Tuesday, September 13, 2011

Famous Japanese Swords: "Meibutsu Token"

Thanks to Unka Kim and his Bloggie Thingie, I found out about a major sword show happening now (until September 25th) at the Nezu Art Museum in Omotesando, Tokyo. I had nothing better to do today, so I dropped by the exhibition. Since a lot of you budo bums are also sword-o-philes, I thought I might share.

Omotesando is one of my least favorite places in Tokyo, because it is one of the homes of the high fashion retailers like Gucci, Armani, Louis Vuitton ... and the people who patronize these places. And also the people who wish they could patronize these places. Everyone seems to be strutting around in oversized sunglasses, trying to pretend like they are famous people who are trying not to be recognized. The place always seems to be full of pallid, scowling, impossibly tall and thin European girls, too. Models or just wannabes? Who knows.

The museum itself is kind of nice, and you walk past a nice little garden and down a striking exterior pathway, lined by bamboo (living on one side, dry on the other).

No photography was allowed inside the gallery. 50 swords were on exhibit, a number which includes 3 National Treasures, 22 Important Cultural Properties, and 3 Important Art Objects. 12 of the blades were made by that most well-known sword smith, Masamune.

The sword which impressed me most and struck me as awesomely, fiercely beautiful was a monster by Bishu Osafune Kanemitsu, made in 1358, in the Nambokucho period. Swords of this period were often very large and this sword is no exception. Everything about it - the curvature, the kissaki, the hamon - speak of barely contained power. It really is something that would strike awe into the heart of anyone who saw it, I think - especially in the hands of an enemy. It does not surprise me to read that Kanemitsu, possibly a student of Masamune, was considered to have created some of the sharpest blades ever made.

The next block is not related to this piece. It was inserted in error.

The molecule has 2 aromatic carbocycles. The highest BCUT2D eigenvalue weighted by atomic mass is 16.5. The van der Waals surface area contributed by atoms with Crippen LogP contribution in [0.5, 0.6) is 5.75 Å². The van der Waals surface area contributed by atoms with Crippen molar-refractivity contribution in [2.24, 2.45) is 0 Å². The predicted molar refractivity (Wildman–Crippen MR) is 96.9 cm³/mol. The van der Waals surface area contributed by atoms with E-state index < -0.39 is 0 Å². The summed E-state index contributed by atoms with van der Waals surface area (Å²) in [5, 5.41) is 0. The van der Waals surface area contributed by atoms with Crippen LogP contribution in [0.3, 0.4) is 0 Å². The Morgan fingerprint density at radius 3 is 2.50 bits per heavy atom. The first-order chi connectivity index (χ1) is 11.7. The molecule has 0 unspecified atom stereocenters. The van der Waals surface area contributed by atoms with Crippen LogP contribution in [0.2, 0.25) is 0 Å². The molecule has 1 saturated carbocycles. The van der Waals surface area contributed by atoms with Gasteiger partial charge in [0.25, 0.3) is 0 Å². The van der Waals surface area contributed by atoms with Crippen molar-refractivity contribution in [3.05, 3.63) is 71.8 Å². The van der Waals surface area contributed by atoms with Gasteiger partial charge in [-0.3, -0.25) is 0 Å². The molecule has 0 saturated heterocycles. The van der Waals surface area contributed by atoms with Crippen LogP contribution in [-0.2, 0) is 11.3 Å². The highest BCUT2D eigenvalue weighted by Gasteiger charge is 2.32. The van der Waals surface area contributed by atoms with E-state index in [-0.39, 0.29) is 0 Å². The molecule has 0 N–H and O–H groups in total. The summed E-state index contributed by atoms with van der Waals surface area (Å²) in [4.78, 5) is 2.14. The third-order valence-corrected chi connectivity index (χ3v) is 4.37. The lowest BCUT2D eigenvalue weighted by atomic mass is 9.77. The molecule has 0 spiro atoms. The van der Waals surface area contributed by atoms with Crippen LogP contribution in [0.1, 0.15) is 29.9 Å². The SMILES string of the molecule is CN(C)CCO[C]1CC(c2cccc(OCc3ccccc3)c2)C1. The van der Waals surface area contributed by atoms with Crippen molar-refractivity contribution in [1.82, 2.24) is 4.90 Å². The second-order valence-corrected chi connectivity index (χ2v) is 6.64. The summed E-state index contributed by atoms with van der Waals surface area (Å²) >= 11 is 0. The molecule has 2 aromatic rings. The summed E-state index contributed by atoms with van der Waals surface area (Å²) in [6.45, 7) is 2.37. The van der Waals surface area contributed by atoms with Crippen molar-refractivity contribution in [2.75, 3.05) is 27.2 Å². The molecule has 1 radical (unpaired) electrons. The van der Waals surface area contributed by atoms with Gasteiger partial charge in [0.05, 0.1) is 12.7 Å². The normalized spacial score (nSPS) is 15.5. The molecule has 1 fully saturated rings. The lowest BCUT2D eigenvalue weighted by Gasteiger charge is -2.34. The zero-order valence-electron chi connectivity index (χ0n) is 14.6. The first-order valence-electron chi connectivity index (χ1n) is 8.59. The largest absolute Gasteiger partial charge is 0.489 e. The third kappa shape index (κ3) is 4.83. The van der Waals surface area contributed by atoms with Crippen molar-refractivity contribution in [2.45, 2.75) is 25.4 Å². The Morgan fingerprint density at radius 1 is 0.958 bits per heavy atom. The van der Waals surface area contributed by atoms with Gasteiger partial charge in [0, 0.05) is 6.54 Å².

Another fantastic blade was by Mitsutada, founder of the Osafune school. It was said to have been treasured by Oda Nobunaga, who was notoriously fond of swords.

I spent the afternoon drooling over swords, squinting at kanji, bobbing my head around trying to catch the reflection from nie and nioi ... just generally in awe of these venerable (but still somehow new-looking) objects of death and destruction. But is that fair to say? Most of these swords, if not all, were treasured status symbols and closely-guarded possessions of wealthy daimyo, custom ordered and presented as gifts from one to the other.

With that idea floating around in my head, I stopped for a quick photograph of the Prada building in Omotesando. Hard to deny that it is a beautiful building; the very essence of luxury. So the samurai had their silks and swords; today's movers and shakers have their suits and sportscars. Nothing ever changes, I suppose... we all like shiny, sparkly things!


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